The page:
February 26th marks the 187th birthday of the late Levi Strauss, born in Buttenheim, Bavaria in 1829. What you really need to know about him, though, is this: With the help of his business partner, Jacobs Davis, he not only developed an innovative way to reinforce dungaree work bottoms with steel rivets, but secured the patent for it in 1873. Do you know what this means? The first jeans in history were born.
And when this happened…
“Eureka!” whooped Mr. Strauss, throwing his ten gallon hat in the air while clicking his heels.*
“Whoopee!” replied Davis, dancing a happy jig around him.
“Okay, then!” said their neighbor Joe, who was there to borrow a cup of sugar and didn’t want to feel left out.
The three proceeded to high-five, bump hips and skip arm-in-arm to the local saloon for celebratory drinks.
What eventually transpired, of course, is that men who held jobs in hard labor and wore the denim trousers for durability quickly realized that they also looked cool. Regularly-pants’d people soon took notice. They wanted to adorn their legs in indigo-dyed cotton, too!
Ask and ye shall receive, Jeeve. Levi Strauss’ newly instated team of blue jean fairies began to churn out crisp denim for the masses, each piece oozing an inherent, intangible something — what the French call je ne sais quoi, only 100 percent American — that would never get old, could never feel stale. Even better, the designs were like blank slates, pieces you could count on working anytime and with anything. Something to make your own.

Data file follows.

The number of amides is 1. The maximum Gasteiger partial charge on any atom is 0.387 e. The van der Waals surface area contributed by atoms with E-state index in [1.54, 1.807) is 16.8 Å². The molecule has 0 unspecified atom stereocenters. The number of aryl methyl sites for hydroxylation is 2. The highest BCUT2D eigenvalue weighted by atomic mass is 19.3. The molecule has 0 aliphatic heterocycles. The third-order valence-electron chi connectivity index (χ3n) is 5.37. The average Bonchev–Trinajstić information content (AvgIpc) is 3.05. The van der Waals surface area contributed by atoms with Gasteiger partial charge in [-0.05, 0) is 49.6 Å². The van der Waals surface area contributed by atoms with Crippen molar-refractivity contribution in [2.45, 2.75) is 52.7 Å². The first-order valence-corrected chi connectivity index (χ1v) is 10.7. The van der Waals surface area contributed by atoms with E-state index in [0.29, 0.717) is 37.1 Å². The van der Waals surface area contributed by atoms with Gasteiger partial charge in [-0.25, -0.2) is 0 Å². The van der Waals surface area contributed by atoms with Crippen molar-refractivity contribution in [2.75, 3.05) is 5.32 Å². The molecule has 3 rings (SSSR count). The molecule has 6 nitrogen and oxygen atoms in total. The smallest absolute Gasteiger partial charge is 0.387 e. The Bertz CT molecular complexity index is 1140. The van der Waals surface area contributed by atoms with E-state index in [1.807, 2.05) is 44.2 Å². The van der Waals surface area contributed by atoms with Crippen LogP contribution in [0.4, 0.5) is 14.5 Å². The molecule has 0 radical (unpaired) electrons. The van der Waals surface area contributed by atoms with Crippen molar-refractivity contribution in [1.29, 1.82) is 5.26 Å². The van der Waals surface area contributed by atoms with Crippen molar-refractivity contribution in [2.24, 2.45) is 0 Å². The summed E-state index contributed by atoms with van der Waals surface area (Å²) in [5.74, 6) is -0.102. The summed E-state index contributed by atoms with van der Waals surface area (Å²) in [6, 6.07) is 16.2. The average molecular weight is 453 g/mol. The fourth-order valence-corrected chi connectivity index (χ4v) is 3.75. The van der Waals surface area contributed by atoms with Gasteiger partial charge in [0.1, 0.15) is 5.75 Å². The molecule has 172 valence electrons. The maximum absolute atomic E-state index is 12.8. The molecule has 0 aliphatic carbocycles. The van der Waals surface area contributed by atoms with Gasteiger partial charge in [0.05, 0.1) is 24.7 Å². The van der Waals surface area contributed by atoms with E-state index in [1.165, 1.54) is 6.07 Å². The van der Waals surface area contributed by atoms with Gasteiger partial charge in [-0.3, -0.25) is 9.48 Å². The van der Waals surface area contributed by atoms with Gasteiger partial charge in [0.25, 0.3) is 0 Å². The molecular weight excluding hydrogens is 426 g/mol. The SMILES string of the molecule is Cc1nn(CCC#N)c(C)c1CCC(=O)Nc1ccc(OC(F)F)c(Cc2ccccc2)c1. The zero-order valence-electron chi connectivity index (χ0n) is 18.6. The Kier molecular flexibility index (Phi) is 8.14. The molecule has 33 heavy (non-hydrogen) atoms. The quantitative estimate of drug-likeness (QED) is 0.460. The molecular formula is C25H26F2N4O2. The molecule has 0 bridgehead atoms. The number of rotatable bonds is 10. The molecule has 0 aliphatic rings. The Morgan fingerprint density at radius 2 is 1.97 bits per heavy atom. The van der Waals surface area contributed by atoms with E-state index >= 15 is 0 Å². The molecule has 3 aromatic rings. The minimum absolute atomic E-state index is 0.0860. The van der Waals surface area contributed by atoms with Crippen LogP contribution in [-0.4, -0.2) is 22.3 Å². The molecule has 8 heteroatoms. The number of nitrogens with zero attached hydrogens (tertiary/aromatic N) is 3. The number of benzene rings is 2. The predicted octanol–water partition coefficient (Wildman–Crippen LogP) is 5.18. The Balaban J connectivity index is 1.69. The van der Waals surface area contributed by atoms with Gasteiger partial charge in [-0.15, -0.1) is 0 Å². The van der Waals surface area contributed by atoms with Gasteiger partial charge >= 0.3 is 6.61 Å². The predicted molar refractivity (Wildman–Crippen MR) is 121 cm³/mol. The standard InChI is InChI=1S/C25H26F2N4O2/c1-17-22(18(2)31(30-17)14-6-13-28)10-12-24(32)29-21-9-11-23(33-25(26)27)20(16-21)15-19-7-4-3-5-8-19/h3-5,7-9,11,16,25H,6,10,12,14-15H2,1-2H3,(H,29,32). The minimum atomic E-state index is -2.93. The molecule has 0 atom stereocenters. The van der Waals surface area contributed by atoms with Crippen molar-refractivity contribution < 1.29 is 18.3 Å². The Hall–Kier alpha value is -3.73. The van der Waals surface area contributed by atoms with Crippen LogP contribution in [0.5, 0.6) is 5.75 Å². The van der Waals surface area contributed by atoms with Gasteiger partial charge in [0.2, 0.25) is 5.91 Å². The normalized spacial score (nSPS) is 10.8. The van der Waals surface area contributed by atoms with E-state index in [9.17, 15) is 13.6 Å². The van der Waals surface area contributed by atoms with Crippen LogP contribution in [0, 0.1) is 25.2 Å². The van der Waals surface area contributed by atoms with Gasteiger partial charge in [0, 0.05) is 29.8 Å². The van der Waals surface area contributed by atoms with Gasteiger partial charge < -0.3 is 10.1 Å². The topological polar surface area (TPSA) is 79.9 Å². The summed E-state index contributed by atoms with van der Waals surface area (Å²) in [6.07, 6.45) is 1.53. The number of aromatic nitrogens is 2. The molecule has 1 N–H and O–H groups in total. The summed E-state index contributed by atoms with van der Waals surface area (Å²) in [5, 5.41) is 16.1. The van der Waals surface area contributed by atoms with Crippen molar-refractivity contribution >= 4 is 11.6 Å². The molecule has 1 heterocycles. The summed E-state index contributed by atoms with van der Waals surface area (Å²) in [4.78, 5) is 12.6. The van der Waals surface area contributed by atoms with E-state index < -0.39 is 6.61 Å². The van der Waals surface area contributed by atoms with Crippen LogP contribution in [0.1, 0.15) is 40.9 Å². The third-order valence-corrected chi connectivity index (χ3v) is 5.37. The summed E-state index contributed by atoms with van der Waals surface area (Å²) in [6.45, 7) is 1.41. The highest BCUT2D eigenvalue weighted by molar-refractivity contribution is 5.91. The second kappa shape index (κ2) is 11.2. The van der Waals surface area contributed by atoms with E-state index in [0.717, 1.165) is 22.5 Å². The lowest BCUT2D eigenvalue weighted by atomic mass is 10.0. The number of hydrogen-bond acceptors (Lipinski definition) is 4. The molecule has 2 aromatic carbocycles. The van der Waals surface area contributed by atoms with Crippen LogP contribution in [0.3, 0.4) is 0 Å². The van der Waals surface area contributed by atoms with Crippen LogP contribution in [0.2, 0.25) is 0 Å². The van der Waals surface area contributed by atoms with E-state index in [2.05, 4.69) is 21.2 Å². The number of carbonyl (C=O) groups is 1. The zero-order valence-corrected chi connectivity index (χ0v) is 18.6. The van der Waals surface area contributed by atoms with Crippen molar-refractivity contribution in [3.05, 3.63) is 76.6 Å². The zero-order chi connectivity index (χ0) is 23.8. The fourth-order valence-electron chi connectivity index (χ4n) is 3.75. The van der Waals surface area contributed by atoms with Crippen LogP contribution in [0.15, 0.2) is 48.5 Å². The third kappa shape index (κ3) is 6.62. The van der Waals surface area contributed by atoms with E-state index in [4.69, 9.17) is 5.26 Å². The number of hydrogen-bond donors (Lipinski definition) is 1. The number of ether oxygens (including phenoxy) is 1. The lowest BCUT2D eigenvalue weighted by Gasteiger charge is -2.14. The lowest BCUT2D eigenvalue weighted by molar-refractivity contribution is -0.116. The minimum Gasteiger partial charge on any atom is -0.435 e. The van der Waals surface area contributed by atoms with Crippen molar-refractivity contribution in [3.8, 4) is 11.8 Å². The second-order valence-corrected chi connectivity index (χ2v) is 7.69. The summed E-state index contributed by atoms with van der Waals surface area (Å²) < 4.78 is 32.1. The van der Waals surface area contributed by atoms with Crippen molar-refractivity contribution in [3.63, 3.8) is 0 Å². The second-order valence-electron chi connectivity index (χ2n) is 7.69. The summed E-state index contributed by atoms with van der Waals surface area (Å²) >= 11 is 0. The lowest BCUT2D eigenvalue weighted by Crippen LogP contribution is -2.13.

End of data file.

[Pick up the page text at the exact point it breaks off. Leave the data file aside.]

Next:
James Dean, with the help of leather jackets and white T-shirts, lent his pair a brooding, rebellious appeal. Slouchy and tight in all the right places, the utilitarian design read girl-next-door-sexy on Marilyn Monroe. Soundtracked by the soulful lyrics of Marvin Gaye (also known for his masterful work with denim-on-denim), ’80s model and heartthrob Nick Kamen’s perfectly beat up blues proved to look even better coming off in his iconic “Levi’s Laundrette” commercial.
There was moment at the turn of the 21st century when the world began to forget what made old school Levi’s so great in lieu of the stretchier, rhinestone-covered contenders, but we can glaze over that bleak period as a forgivable stretch of misjudgment. By late 2013, normcore rode in with its 501s in tow and, while the trend’s ugly shoes and dad fleeces proved fleeting, the pants ushered in an era of highly personalized street style. No longer were the timeless jeans resigned to a lifetime of bolstering nondescript, boring clothes; there was too much fashion fun — Fur-lined mules! Sparkly socks! Embroidered bombers! — to be mixed in instead.
This is the beauty of a Levi Strauss design: It can handle anything.
*While all the hard facts here are accurate, details may or may not have been embellished for dramatic effect.